Although the positive and comprehensive global role in the formation of the Afghan Army cannot be ignored, the performance of foreign troops in Afghanistan can be criticized. The international troops did not have an accurate understanding of the geography of the Afghan war, and a lack of attention to the issue of psychological warfare has led to most of today’s problems.

The formation of each army is determined by the geography of each country’s war. The unfamiliarity of the geography of the Afghan war to international supporters sometimes led to errors and misallocation of resources. The Afghan Army was used for the implementation of plans made by the international forces rather than making the war plans. The leadership of the Afghan Army went to the planning and leadership of the war in an unprincipled and rapid manner after 2014. At the same time, the geography of the war expanded over time, and this expansion caused panic.

On the other hand, no one knew precisely when the international forces would leave Afghanistan. The common belief was that the international troops would remain a constant ally of the Afghan people because of Afghanistan’s strategic geographic location. This thinking led to dual dependence in many areas, such as organizational reform, budgeting, equipment, operations, and resources.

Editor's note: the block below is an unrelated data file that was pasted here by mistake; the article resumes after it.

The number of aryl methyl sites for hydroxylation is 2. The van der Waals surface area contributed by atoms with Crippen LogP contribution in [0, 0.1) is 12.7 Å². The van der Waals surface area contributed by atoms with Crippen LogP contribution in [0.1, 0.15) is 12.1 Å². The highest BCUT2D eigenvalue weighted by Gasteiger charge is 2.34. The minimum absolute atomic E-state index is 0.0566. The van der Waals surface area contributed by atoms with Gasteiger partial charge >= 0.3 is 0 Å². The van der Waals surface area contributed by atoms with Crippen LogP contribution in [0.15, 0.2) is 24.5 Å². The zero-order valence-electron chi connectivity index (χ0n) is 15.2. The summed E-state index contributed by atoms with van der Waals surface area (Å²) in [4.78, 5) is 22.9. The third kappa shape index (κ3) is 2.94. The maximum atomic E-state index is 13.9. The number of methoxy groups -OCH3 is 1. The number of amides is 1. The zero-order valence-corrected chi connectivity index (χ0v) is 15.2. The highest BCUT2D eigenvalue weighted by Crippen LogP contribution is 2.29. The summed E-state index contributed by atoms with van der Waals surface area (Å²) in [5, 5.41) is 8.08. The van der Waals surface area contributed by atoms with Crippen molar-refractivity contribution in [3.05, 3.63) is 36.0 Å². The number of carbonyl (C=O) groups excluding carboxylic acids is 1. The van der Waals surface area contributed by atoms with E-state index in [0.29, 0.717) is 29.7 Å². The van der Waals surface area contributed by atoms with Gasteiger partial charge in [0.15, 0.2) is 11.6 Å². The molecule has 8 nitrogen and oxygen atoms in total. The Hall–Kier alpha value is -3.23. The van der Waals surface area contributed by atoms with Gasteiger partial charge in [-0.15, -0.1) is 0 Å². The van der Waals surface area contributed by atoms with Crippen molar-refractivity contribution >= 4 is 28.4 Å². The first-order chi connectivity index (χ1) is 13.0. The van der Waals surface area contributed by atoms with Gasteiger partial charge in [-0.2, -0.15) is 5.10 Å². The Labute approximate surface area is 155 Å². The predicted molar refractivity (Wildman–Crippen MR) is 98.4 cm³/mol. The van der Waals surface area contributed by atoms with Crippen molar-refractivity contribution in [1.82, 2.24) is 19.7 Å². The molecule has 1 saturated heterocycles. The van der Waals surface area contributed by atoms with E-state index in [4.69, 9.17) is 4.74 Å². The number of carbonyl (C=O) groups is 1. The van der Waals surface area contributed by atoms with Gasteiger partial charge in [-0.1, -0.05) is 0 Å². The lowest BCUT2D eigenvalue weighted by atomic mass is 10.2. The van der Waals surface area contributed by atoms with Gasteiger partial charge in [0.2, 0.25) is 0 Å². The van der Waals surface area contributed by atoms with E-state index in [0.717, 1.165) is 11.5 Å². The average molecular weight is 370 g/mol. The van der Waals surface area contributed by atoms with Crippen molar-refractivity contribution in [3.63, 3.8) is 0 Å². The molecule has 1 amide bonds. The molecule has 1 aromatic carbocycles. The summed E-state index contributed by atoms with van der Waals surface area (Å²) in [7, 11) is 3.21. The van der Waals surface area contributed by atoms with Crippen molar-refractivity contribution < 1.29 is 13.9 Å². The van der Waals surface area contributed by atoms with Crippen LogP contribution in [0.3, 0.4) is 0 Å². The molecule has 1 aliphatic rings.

In recent years, efforts have been made to enable Afghans to manage the national army by creating a centralized system in different parts of the Ministry of Defense. But widespread corruption and lack of independence made it difficult to make progress. This widespread administrative corruption turned the Afghan National Army into an affiliated army twenty years later. However, we should not forget the ability of the Afghan military commandos and air force, which will remain golden areas of the history of the Afghan Army.

FP: How has the presence of US troops in Afghanistan affected the issue of women’s rights?

MY: The presence of women in the security sectors is due to the international community’s support. After years of war and the black rule of the Taliban, the presence of women in various sectors–especially the military–was a major taboo. For this reason, and undoubtedly without the support of the international community and especially the US government, the presence of women in the Afghan Army would not have been possible. The facilities, equipment, and policies that increased women’s participation in the military was the result of US government support. Today, women serve as pilots and commandos in various parts of the army. The same goes for the civilian sector, especially girls going back to school.